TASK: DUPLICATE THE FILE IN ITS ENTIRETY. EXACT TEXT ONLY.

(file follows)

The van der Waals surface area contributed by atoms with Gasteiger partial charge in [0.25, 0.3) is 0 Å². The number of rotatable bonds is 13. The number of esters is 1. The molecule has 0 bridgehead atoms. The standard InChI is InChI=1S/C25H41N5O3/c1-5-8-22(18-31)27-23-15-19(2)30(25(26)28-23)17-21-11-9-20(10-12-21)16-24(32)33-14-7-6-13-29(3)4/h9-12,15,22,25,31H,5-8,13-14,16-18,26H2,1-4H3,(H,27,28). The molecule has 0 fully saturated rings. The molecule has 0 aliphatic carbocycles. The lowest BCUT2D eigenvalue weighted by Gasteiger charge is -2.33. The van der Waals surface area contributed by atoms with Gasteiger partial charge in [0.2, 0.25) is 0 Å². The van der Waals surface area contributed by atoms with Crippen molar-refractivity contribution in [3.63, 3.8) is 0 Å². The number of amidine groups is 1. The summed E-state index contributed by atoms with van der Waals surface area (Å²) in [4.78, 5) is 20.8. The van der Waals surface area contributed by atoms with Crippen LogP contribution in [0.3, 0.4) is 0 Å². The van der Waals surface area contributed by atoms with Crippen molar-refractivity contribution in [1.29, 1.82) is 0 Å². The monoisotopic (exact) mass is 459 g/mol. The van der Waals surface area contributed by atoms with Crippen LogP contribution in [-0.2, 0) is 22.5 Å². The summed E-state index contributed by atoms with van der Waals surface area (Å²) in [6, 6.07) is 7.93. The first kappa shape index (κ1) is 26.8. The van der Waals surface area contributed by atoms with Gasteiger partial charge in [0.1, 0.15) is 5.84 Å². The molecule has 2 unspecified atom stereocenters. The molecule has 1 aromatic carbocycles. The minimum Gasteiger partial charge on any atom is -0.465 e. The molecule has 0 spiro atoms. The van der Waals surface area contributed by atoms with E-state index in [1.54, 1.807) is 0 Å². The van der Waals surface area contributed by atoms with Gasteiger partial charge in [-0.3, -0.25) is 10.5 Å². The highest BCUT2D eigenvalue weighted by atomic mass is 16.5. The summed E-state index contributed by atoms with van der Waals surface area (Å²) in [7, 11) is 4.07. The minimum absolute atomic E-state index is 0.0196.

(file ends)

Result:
The van der Waals surface area contributed by atoms with Gasteiger partial charge in [0.25, 0.3) is 0 Å². The number of rotatable bonds is 13. The number of esters is 1. The molecule has 0 bridgehead atoms. The standard InChI is InChI=1S/C25H41N5O3/c1-5-8-22(18-31)27-23-15-19(2)30(25(26)28-23)17-21-11-9-20(10-12-21)16-24(32)33-14-7-6-13-29(3)4/h9-12,15,22,25,31H,5-8,13-14,16-18,26H2,1-4H3,(H,27,28). The molecule has 0 fully saturated rings. The molecule has 0 aliphatic carbocycles. The lowest BCUT2D eigenvalue weighted by Gasteiger charge is -2.33. The van der Waals surface area contributed by atoms with Gasteiger partial charge in [0.2, 0.25) is 0 Å². The van der Waals surface area contributed by atoms with Crippen molar-refractivity contribution in [3.63, 3.8) is 0 Å². The number of amidine groups is 1. The summed E-state index contributed by atoms with van der Waals surface area (Å²) in [4.78, 5) is 20.8. The van der Waals surface area contributed by atoms with Crippen LogP contribution in [0.3, 0.4) is 0 Å². The van der Waals surface area contributed by atoms with Crippen molar-refractivity contribution in [1.29, 1.82) is 0 Å². The monoisotopic (exact) mass is 459 g/mol. The van der Waals surface area contributed by atoms with Crippen LogP contribution in [-0.2, 0) is 22.5 Å². The summed E-state index contributed by atoms with van der Waals surface area (Å²) in [6, 6.07) is 7.93. The first kappa shape index (κ1) is 26.8. The van der Waals surface area contributed by atoms with Gasteiger partial charge in [0.1, 0.15) is 5.84 Å². The molecule has 2 unspecified atom stereocenters. The molecule has 1 aromatic carbocycles. The minimum Gasteiger partial charge on any atom is -0.465 e. The molecule has 0 spiro atoms. The van der Waals surface area contributed by atoms with E-state index in [1.54, 1.807) is 0 Å². The van der Waals surface area contributed by atoms with Gasteiger partial charge in [-0.3, -0.25) is 10.5 Å². The highest BCUT2D eigenvalue weighted by atomic mass is 16.5. The summed E-state index contributed by atoms with van der Waals surface area (Å²) in [7, 11) is 4.07. The minimum absolute atomic E-state index is 0.0196.